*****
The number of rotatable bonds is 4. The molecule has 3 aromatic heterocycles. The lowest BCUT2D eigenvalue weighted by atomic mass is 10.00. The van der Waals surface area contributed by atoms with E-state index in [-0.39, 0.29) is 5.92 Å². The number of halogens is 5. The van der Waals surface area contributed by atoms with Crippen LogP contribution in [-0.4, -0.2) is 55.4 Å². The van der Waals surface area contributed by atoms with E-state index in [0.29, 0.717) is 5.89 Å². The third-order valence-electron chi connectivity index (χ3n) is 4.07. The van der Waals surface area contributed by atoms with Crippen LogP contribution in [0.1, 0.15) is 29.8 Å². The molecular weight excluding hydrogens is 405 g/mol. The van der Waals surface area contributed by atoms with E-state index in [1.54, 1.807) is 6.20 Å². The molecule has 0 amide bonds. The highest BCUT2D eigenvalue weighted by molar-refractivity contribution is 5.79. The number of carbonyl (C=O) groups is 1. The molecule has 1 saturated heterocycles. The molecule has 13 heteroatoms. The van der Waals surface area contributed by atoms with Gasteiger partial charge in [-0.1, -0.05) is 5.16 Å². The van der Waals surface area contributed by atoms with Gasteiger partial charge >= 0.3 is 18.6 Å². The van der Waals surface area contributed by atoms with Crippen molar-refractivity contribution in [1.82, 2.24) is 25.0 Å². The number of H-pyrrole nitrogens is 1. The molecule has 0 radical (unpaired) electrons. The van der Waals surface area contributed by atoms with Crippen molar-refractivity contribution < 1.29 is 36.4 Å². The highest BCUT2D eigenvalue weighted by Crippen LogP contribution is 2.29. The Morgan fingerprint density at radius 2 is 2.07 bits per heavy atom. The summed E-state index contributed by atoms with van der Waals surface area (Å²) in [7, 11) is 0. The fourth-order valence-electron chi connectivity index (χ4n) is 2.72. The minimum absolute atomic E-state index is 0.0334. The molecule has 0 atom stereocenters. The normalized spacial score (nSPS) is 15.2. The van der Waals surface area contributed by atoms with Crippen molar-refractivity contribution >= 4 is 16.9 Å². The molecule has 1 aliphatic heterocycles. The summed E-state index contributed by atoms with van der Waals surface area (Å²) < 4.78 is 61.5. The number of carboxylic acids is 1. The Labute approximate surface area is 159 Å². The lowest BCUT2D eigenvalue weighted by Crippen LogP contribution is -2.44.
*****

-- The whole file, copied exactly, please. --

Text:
The number of rotatable bonds is 4. The molecule has 3 aromatic heterocycles. The lowest BCUT2D eigenvalue weighted by atomic mass is 10.00. The van der Waals surface area contributed by atoms with E-state index in [-0.39, 0.29) is 5.92 Å². The number of halogens is 5. The van der Waals surface area contributed by atoms with Crippen LogP contribution in [-0.4, -0.2) is 55.4 Å². The van der Waals surface area contributed by atoms with E-state index in [0.29, 0.717) is 5.89 Å². The third-order valence-electron chi connectivity index (χ3n) is 4.07. The van der Waals surface area contributed by atoms with Crippen LogP contribution in [0.1, 0.15) is 29.8 Å². The molecular weight excluding hydrogens is 405 g/mol. The van der Waals surface area contributed by atoms with E-state index in [1.54, 1.807) is 6.20 Å². The molecule has 0 amide bonds. The highest BCUT2D eigenvalue weighted by molar-refractivity contribution is 5.79. The number of carbonyl (C=O) groups is 1. The molecule has 1 saturated heterocycles. The molecule has 13 heteroatoms. The van der Waals surface area contributed by atoms with Gasteiger partial charge in [-0.1, -0.05) is 5.16 Å². The van der Waals surface area contributed by atoms with Gasteiger partial charge >= 0.3 is 18.6 Å². The van der Waals surface area contributed by atoms with Crippen molar-refractivity contribution in [1.82, 2.24) is 25.0 Å². The number of H-pyrrole nitrogens is 1. The molecule has 0 radical (unpaired) electrons. The van der Waals surface area contributed by atoms with Crippen molar-refractivity contribution < 1.29 is 36.4 Å². The highest BCUT2D eigenvalue weighted by Crippen LogP contribution is 2.29. The Morgan fingerprint density at radius 2 is 2.07 bits per heavy atom. The summed E-state index contributed by atoms with van der Waals surface area (Å²) in [7, 11) is 0. The fourth-order valence-electron chi connectivity index (χ4n) is 2.72. The minimum absolute atomic E-state index is 0.0334. The molecule has 0 atom stereocenters. The normalized spacial score (nSPS) is 15.2. The van der Waals surface area contributed by atoms with Crippen molar-refractivity contribution >= 4 is 16.9 Å². The molecule has 1 aliphatic heterocycles. The summed E-state index contributed by atoms with van der Waals surface area (Å²) < 4.78 is 61.5. The number of carboxylic acids is 1. The Labute approximate surface area is 159 Å². The lowest BCUT2D eigenvalue weighted by Crippen LogP contribution is -2.44.